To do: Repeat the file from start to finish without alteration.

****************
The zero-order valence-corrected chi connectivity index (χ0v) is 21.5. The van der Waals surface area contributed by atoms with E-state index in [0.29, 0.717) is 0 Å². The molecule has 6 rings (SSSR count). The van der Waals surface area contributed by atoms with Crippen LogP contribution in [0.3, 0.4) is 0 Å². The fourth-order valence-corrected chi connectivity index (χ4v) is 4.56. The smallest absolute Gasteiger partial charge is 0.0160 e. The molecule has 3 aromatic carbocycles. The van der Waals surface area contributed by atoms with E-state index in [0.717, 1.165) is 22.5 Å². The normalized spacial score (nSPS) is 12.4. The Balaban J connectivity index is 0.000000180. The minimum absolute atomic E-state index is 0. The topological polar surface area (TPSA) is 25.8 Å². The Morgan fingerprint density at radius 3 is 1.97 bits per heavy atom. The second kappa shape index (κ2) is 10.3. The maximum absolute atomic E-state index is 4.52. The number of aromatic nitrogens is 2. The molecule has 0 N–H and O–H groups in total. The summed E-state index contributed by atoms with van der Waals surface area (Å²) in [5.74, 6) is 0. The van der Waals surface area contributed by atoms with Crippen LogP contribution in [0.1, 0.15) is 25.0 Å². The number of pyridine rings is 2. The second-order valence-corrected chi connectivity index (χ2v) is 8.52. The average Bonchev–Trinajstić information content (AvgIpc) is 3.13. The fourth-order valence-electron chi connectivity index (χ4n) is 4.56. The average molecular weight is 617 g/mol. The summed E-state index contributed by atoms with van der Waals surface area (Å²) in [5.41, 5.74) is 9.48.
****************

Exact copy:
The zero-order valence-corrected chi connectivity index (χ0v) is 21.5. The van der Waals surface area contributed by atoms with E-state index in [0.29, 0.717) is 0 Å². The molecule has 6 rings (SSSR count). The van der Waals surface area contributed by atoms with Crippen LogP contribution in [0.3, 0.4) is 0 Å². The fourth-order valence-corrected chi connectivity index (χ4v) is 4.56. The smallest absolute Gasteiger partial charge is 0.0160 e. The molecule has 3 aromatic carbocycles. The van der Waals surface area contributed by atoms with E-state index in [0.717, 1.165) is 22.5 Å². The normalized spacial score (nSPS) is 12.4. The Balaban J connectivity index is 0.000000180. The minimum absolute atomic E-state index is 0. The topological polar surface area (TPSA) is 25.8 Å². The Morgan fingerprint density at radius 3 is 1.97 bits per heavy atom. The second kappa shape index (κ2) is 10.3. The maximum absolute atomic E-state index is 4.52. The number of aromatic nitrogens is 2. The molecule has 0 N–H and O–H groups in total. The summed E-state index contributed by atoms with van der Waals surface area (Å²) in [5.74, 6) is 0. The van der Waals surface area contributed by atoms with Crippen LogP contribution in [0.1, 0.15) is 25.0 Å². The number of pyridine rings is 2. The second-order valence-corrected chi connectivity index (χ2v) is 8.52. The average Bonchev–Trinajstić information content (AvgIpc) is 3.13. The fourth-order valence-electron chi connectivity index (χ4n) is 4.56. The average molecular weight is 617 g/mol. The summed E-state index contributed by atoms with van der Waals surface area (Å²) in [5.41, 5.74) is 9.48.